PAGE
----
I am reposting this post from 2009. It is good to remember in 2020 that my creativity is not dependent on other people liking what I do or brands of devices or cameras or paints. Creativity wakes up with me every morning and asks a 75-year-old in quarantine during a pandemic, “What shall we do today?”  Today, I am going to be kind by trying to tell the truth even though people aren’t crazy about this part of me. Just sayin’.

——————————————————————————————————

I lost my “good camera” in NYC this weekend (Good equals $2500) and then found it six hours later.

In between 5 AM when I woke up and realized it was gone and 11:40AM when the shop I’d been in the day before called to say it was there in the dressing room, I did the only thing that calmed me down.

I took photos with my point and shoot camera that fits in my palm like a slippery credit card.

It can’t do 75% of what the other camera and my lenses can do so I only use it for situations where I need portability more than choices.

I took pictures out the bedroom window of the street below:  Second Avenue and East 82nd Street

I found new settings for this camera that I’d never used before because the pit in my stomach was coding intermittently, “This is going to be your “good” camera from now on, dunderhead.”

I heard Tim Gunn’s voice of Thursday night’s first episode of the long-delayed fifth season, “Project Runway” saying…..(and all of you PR fans know what I’m going to say)…..”Make it work, Pat.  Just make it work.”

Finger snap snap snap.

(Yes, I watch it!  And, I don’t want to hear one word about it either!!  I’ve loved it from the beginning.)

I tried harder to photograph Second Avenue than I’ve tried with almost any subject of recent memory.

I shot it with all the different white balances available on the camera:  daylight, tungsten, bulb, cloudy, daylight.  Shot the same shot with three different exposures and all those white balance choices.    I kept shooting and in the process calmed down. Was it a masterpiece? No, but it just trying that provided the peace.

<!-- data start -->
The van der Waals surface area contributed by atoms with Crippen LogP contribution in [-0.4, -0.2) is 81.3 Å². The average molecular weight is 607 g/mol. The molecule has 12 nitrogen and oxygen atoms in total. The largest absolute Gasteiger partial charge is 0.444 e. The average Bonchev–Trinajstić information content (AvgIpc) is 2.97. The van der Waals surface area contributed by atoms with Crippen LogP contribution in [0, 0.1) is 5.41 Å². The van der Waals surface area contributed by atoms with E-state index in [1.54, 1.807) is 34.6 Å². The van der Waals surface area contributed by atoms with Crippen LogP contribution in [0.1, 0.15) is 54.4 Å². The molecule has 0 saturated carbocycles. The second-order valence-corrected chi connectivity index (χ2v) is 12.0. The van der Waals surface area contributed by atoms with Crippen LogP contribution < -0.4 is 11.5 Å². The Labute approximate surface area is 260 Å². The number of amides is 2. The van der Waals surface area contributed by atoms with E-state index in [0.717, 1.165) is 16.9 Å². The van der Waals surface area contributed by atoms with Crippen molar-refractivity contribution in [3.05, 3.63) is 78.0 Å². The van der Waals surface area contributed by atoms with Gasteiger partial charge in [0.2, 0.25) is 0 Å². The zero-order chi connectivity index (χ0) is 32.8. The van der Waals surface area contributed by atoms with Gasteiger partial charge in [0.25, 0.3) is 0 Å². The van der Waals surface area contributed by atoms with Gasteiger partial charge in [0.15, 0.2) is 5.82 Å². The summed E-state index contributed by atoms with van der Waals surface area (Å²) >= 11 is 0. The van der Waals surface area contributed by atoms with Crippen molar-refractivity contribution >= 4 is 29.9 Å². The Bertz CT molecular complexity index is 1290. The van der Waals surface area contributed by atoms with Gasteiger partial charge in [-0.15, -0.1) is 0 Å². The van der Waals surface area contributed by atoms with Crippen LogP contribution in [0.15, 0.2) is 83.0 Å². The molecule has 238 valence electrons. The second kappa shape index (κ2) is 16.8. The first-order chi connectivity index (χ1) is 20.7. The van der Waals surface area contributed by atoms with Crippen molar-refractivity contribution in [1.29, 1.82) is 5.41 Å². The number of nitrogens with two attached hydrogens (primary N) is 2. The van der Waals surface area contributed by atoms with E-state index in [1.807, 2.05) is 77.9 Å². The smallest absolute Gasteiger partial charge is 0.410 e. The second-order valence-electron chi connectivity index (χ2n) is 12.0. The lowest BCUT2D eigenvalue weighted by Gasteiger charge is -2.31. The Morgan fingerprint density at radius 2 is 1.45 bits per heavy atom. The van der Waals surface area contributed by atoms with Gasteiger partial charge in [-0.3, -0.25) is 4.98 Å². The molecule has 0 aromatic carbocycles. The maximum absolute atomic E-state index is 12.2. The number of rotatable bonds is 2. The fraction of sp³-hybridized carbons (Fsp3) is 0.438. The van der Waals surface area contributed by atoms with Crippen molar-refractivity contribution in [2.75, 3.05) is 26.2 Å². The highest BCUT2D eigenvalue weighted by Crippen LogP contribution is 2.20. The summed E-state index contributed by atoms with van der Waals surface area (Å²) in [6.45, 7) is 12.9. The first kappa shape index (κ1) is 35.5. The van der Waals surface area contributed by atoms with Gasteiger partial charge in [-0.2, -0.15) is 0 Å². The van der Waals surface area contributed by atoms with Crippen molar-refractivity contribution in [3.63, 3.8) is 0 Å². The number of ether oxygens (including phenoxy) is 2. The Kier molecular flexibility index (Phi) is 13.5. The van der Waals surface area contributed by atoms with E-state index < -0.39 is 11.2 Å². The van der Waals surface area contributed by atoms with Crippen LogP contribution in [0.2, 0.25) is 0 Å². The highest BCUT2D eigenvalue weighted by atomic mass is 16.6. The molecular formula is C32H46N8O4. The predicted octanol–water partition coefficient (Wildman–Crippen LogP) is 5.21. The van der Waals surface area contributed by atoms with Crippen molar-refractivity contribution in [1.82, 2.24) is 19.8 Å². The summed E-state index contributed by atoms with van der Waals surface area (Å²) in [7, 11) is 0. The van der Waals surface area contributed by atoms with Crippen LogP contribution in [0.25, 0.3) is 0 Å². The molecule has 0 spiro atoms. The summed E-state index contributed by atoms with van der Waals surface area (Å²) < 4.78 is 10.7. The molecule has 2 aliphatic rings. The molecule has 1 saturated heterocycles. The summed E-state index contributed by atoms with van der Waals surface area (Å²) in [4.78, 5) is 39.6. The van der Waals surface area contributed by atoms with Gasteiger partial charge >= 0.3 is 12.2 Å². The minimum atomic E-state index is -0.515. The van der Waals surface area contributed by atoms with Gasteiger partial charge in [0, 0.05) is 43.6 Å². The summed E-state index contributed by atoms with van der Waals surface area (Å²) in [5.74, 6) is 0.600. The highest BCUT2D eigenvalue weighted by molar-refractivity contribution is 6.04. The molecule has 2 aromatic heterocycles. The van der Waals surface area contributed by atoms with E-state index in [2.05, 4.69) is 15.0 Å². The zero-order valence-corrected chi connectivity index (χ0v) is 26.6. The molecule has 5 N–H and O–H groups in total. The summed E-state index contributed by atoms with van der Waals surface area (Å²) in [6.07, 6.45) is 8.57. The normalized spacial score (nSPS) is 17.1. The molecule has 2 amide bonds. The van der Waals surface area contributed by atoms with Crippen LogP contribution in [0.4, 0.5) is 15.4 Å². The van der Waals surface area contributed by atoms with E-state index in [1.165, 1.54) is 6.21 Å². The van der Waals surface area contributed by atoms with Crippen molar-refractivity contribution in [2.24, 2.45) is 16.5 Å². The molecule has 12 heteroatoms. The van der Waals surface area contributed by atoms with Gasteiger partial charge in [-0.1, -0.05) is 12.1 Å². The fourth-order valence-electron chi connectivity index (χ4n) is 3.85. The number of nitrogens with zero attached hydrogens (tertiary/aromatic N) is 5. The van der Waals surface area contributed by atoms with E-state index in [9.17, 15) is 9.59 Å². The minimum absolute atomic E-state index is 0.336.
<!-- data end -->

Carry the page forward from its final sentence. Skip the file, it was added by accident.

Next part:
By the time my cousin got up and came in with coffee, I calmly told her the situation.  The look of horror on her face reflected mine an hour earlier when I’d realized the loss.

“An hour had gone by along with forty shots of Second Avenue from point and shoot camera before I realized it was only a camera I’d lost, not my creativity.”

But, that high falutin’ realization did not prevent me from breaking into tears and a happy dance when the store called to say, “We have your camera!”

I am looking at this “Point and Shoot” with a newfound respect, I can tell you that.

Lost then Found and since I had bought a pair of pajamas in the store, they almost became a 2500 dollar pair of pajamas. 

Instead, Miss Dunderhead now has two old “good” cameras.

One as slippery as an eel.

©Pat Coakley 2009

PHOTOGRAPHS CANNOT BE USED WITHOUT WRITTEN PERMISSION

Slice of Deep Thought Pie

An hour & forty shots of Second Avenue and the first sips of coffee later, I’d realized it was only a camera I’d lost, not my creativity.

The last ferry has left the island & I’m left in the Reality Ballpark.

The last ferry has left the island and I’m sitting by myself in The Reality Ballpark.

What the hell?

The “Reality Ballpark” is a term I coined 10 years ago after I had lost weight and was figuring out how to maintain the weight loss. The only thing I knew for sure was I had to sit in the reality ballpark of the number of the scale more often than I wanted. For me, I could not argue, manipulate, whittle away the meaning of the numbers. So, now, ten years later, my weight is manageable but risk management? Jesus.

How did this happen that the risk management of March and April is now a buffet of choices that do not manage risk but invite it in? Bubbles that are defined by last name and proximity, not common sense. Overnight visits that are defined as “they are like family”. I’m not talking people who have to go to work to put food on the table or pay their rent but people who choose to define “risk” management in distinctly “risky” ways. They are tired of the virus.

As of today, 179,000 dead Americans. The virus is not tired of us.